• formulate abstract mathematical ideas and arguments and communicate them in a effective and concise manner appropriate to the intended audience.
• characterise mathematically interesting properties using precise definitions and apply mathematical reasoning to deduce the implications that follow from possessing such properties.
• analyse the validity of mathematical arguments, correct deficiencies and remove unnecessary constraints.
• integrate a wide range of sophisticated mathematical ideas to analyse and solve substantial problems.
• make efficient use of appropriate technology to address a wide range of mathematical problems requiring extensive computation and manipulation of data.
• recognise ethical issues associated with professional mathematical practice and be equipped to respond appropriately to such issues within a principled and ethical framework.
Learning and Teaching Methods The Major in Pure Mathematics is designed to prepare graduates as ethical professionals for work in industry, research organisations and academia, and the learning and teaching methods are designed to provide students with the opportunity to gain and demonstrate the knowledge, skills and capabilities required for this purpose.

The academics involved with this program are active researchers, which enables them to integrate cutting-edge research into the units that they teach. The majority of the units in this program involve students working through a carefully selected range of problems, projects and activities that provide opportunities to sharpen understanding, develop skills, and explore the application of a variety of techniques relevant to the content of the unit. Communication skills are developed through oral and written presentations designed for a range of audiences.

The theoretical components of units are presented in lectures and develop the underlying theory, in addition to developing analytical and problem solving skills. All units have weekly face-to-face activities. Assignments are used for formative and summative purposes.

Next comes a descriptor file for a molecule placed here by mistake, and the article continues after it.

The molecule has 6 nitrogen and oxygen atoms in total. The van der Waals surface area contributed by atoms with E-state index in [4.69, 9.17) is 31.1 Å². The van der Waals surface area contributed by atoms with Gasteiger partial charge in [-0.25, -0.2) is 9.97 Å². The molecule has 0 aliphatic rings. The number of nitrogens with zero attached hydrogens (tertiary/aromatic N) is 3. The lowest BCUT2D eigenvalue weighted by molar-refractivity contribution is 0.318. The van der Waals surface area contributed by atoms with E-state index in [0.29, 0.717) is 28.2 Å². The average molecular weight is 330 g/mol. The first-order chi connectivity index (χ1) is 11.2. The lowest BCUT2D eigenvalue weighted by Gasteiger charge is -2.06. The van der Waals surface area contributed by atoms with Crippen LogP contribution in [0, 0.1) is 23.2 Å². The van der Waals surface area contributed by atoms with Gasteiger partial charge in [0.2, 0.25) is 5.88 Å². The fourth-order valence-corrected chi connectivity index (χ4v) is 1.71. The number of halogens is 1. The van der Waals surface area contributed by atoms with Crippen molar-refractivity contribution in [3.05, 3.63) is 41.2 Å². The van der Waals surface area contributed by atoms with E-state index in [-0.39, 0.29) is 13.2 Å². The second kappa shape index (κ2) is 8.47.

The major culminates with a Capstone unit that involves students working on a substantial project of an appropriate degree of complexity for a pure mathematical professional at the commencement of their career. Students work autonomously under the guidance of academic staff. The project allows students to apply the knowledge and skills they have developed in their studies to a substantial problem in an integrated manner.
Assessment Units in the Major in Pure Mathematics use a variety of types of assessment. These assessments are designed not just to test discipline-specific knowledge, but all aspects of professional competency include professional practice, project work, design and communication skills. In addition to formal assessments, students are provided with informal feedback from staff and their peers throughout the program.

Assessment types are very diverse and include:
Assignments – these test the understanding of a learning outcome by means of small size problems
Programming Assignments - allow students to demonstrate their competency in developing programs of varying complexity.
Reports and documents – These can range from small scale professionally presented project reports to the preparation of substantial documents presenting a body of mathematical work.
Oral presentations - these test students ability to communicate the results of their work
Group reports – are used when group projects are conducted.
Final exams - The majority of the units will have a final examination where the ability to synthesize and apply knowledge is assessed.
Quizzes and in-class tests assess student learning part-way through the unit and provide feedback to students on learning progress.